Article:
Creating the artful, two-story, post-and-beam home and studio wasn’t easy. Throughout the building and permit process that drew out over 6 years, they made tough choices to stay on budget. Original plans that included a second bedroom and bath were revised when caissons on the hillside threatened to blow their budget sky high. Although they had wanted custom doors, they settled for off-the-rack ones from Ganahl Lumber; straight glass over insulated panes for windows; plywood ceilings instead of tongue and groove Douglas fir. Selecting a limited palette of simple materials — concrete, plywood and Western Red Cedar — allowed them to get a quantity discount, while also keeping costs low.
“In addition,” says Naomi, “we did a lot of the work ourselves.”
To that end, they waterproofed their exterior retaining wall with a liquid rubber membrane, pre-sealed wood siding on the house, then installed and finished the outdoor deck. They also rented a ditch witch to install the water line to the house, dug trenches for irritation, then planted a drought-tolerant landscape that won Roger’s Gardens California Friendly Garden contest in 2007.
Inside the house, they installed sinks and laid tiles. They also put down the black walnut flooring with the help of a floor installer friend. “He lent us his tools and got us started,” explains Scott. “Basically I would glue and lay the wood and he would hammer it into place and staple it down.” Since they had purchased a No. 2 common grade wood, Naomi selected and pre-arranged floor boards to minimalize any defects, then they sealed the floor with a clear satin polyurethane finish to make the floors look richer and more uniform. “Our knees were pretty sore,” recalls Scott.
Naomi shopped around for good buys. It turned out to be less expensive to order the wood floor from a supplier in Tennessee — even with shipping costs — than buying from a local showroom. Ditto the Western Red Cedar siding that came from Washington state. Although the artists make beautiful, multi-glaze tiles (their ceramic sculpture in Laguna Beach’s Heisler Park won them “Artist of the Year” in 2013), they opted to buy tiles wholesale from a friend’s shop. “We wanted to design our own,” says Scott, “but it would have taken us away from making artwork that was paying for the house.”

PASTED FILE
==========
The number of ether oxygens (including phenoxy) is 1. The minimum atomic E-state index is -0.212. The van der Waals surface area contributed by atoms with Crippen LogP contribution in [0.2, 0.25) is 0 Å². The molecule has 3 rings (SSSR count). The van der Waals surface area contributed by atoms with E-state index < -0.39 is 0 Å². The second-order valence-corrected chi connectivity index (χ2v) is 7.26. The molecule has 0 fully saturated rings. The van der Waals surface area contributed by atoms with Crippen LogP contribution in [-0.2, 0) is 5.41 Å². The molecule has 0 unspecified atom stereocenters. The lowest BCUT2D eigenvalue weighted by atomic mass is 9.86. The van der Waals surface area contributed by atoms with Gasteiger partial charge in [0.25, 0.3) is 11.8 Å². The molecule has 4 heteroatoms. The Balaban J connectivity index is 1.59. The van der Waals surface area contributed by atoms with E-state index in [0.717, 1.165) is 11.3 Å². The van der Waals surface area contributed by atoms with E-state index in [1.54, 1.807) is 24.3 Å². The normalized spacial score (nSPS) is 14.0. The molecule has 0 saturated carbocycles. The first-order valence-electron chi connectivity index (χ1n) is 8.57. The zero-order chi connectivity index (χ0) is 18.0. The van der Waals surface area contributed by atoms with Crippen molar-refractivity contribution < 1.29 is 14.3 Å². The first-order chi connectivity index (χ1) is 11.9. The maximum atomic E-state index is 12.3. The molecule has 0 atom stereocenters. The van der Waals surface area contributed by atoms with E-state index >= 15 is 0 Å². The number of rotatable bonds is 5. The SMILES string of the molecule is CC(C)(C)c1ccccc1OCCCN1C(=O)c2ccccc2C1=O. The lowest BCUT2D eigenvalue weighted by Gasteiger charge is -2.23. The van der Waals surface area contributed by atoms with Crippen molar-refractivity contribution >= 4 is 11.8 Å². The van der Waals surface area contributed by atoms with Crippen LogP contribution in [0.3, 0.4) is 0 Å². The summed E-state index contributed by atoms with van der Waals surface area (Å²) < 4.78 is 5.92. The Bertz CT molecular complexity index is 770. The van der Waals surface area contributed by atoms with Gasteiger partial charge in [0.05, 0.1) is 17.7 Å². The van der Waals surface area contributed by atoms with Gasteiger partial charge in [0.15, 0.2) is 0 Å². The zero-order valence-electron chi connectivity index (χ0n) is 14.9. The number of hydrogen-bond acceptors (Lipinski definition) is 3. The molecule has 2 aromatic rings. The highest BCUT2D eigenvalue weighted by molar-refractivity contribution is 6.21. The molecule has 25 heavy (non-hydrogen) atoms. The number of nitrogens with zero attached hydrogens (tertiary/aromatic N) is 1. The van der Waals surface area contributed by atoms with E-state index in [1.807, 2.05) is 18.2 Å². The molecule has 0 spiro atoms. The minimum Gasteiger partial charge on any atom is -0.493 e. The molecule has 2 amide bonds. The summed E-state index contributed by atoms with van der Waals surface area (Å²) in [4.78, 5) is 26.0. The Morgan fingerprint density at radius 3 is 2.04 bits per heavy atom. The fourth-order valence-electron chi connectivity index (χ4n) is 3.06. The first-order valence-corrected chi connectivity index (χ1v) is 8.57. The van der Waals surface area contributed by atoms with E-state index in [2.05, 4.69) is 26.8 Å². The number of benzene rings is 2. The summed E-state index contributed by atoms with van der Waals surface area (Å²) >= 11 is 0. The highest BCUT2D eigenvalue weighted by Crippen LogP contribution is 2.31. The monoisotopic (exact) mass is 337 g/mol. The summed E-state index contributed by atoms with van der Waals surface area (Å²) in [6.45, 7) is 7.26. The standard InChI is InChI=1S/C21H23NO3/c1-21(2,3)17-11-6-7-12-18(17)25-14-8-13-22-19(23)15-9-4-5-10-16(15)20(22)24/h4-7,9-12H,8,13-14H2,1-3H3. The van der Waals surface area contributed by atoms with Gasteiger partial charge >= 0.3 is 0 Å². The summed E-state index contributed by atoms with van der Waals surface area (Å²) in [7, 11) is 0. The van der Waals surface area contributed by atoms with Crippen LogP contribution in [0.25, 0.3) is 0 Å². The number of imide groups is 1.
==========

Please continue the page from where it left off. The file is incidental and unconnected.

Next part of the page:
The talented pair turned their creative energies to fashion an interior landscape of East-meets-West appointments as well. Take the vintage mizuya tansu (Japanese stacking cabinets) Naomi’s mother had sent from Tokyo. Rearranged side by side and topped with granite, they form the kitchen’s unique center island.
In the master bedroom, frosted-glass windows produce the appearance of a transparent shoji screen. Although the large fixed glass had to be custom made and frosted at the manufacturer, they reproduced the same look themselves on the side windows with a frosted privacy window film from Home Depot.
So, do you have to be an artist to help build your own home?
“It undoubtedly helps to have some real hands on experience,” says Scott. “On the other hand, being artists made the project longer for sure… we’re both very particular.”
Some D.I.Y tips from the Schoenherrs
Artist Naomi Schoenherr advises when building your own home to be flexible and educate yourself. “Talking to building trade professionals, reading books and taking on-line tutorials definitely helps the design process — there are always more than one way to do something.”
Some helpful online sites and sources to consider:
Eco design: www.sustainabilityworkshop.autodesk.com. Tile installation: www.tileoutlets.com. Concrete sealing: www.concretenetwork.com. Radiant heating: www.radiantcompany.com and www.radiantec.com. Irrigation: www.irrigationtutorials.com. Drip Irrigation Products: www.dripworks.com and www.dripirrigation.com. Water conservation: www.bewaterwise.com. Native Plants: www.laspilitas.com and www.californianativeplants.com. Landscape Lighting: www.familyhandyman.com. Frosted Privacy Window Film: www.homedepot.com.